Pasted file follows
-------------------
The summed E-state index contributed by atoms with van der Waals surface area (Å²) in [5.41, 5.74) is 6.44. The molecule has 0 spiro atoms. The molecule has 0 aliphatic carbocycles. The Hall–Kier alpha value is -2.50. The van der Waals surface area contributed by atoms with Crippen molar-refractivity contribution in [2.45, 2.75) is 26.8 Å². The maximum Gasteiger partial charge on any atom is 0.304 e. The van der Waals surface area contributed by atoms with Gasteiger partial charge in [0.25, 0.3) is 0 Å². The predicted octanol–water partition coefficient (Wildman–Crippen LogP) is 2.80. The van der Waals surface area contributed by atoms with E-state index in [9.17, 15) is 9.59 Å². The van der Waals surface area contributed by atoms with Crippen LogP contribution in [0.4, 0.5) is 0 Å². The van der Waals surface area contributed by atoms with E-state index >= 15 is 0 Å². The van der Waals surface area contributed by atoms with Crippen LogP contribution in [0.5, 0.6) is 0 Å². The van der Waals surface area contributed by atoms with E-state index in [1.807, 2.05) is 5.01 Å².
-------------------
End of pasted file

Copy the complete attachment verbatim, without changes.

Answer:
The summed E-state index contributed by atoms with van der Waals surface area (Å²) in [5.41, 5.74) is 6.44. The molecule has 0 spiro atoms. The molecule has 0 aliphatic carbocycles. The Hall–Kier alpha value is -2.50. The van der Waals surface area contributed by atoms with Crippen molar-refractivity contribution in [2.45, 2.75) is 26.8 Å². The maximum Gasteiger partial charge on any atom is 0.304 e. The van der Waals surface area contributed by atoms with Gasteiger partial charge in [0.25, 0.3) is 0 Å². The predicted octanol–water partition coefficient (Wildman–Crippen LogP) is 2.80. The van der Waals surface area contributed by atoms with E-state index in [9.17, 15) is 9.59 Å². The van der Waals surface area contributed by atoms with Crippen LogP contribution in [0.4, 0.5) is 0 Å². The van der Waals surface area contributed by atoms with E-state index >= 15 is 0 Å². The van der Waals surface area contributed by atoms with Crippen LogP contribution in [0.5, 0.6) is 0 Å². The van der Waals surface area contributed by atoms with E-state index in [1.807, 2.05) is 5.01 Å².